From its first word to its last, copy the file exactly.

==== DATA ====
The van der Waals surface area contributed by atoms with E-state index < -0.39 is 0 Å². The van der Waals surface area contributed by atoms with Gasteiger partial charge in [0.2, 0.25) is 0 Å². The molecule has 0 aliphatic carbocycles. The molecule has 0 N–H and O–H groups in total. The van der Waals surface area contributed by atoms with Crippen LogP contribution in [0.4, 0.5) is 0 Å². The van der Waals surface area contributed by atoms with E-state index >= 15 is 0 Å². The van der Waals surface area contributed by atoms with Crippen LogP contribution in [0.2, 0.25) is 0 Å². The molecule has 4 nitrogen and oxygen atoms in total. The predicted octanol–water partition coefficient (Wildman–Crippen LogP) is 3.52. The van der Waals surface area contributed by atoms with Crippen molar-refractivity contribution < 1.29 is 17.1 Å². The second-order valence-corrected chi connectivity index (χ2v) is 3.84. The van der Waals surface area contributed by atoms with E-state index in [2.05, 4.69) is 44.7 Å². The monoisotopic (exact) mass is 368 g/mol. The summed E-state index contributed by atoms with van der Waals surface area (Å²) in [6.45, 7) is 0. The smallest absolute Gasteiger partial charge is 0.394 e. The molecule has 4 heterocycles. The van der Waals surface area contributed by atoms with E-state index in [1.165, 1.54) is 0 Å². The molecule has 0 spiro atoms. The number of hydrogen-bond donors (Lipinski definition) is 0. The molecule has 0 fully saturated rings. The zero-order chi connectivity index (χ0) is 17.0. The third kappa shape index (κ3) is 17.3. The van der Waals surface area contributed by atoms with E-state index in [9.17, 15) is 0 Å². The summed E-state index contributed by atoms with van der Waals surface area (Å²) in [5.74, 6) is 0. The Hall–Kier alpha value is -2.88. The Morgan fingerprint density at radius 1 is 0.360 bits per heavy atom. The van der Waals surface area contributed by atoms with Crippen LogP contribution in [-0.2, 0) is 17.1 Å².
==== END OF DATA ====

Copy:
The van der Waals surface area contributed by atoms with E-state index < -0.39 is 0 Å². The van der Waals surface area contributed by atoms with Gasteiger partial charge in [0.2, 0.25) is 0 Å². The molecule has 0 aliphatic carbocycles. The molecule has 0 N–H and O–H groups in total. The van der Waals surface area contributed by atoms with Crippen LogP contribution in [0.4, 0.5) is 0 Å². The van der Waals surface area contributed by atoms with E-state index >= 15 is 0 Å². The van der Waals surface area contributed by atoms with Crippen LogP contribution in [0.2, 0.25) is 0 Å². The molecule has 4 nitrogen and oxygen atoms in total. The predicted octanol–water partition coefficient (Wildman–Crippen LogP) is 3.52. The van der Waals surface area contributed by atoms with Crippen molar-refractivity contribution < 1.29 is 17.1 Å². The second-order valence-corrected chi connectivity index (χ2v) is 3.84. The van der Waals surface area contributed by atoms with E-state index in [2.05, 4.69) is 44.7 Å². The monoisotopic (exact) mass is 368 g/mol. The summed E-state index contributed by atoms with van der Waals surface area (Å²) in [6.45, 7) is 0. The smallest absolute Gasteiger partial charge is 0.394 e. The molecule has 4 heterocycles. The van der Waals surface area contributed by atoms with E-state index in [1.165, 1.54) is 0 Å². The molecule has 0 spiro atoms. The number of hydrogen-bond donors (Lipinski definition) is 0. The molecule has 0 fully saturated rings. The zero-order chi connectivity index (χ0) is 17.0. The third kappa shape index (κ3) is 17.3. The van der Waals surface area contributed by atoms with E-state index in [9.17, 15) is 0 Å². The summed E-state index contributed by atoms with van der Waals surface area (Å²) in [5.74, 6) is 0. The Hall–Kier alpha value is -2.88. The Morgan fingerprint density at radius 1 is 0.360 bits per heavy atom. The van der Waals surface area contributed by atoms with Crippen LogP contribution in [-0.2, 0) is 17.1 Å².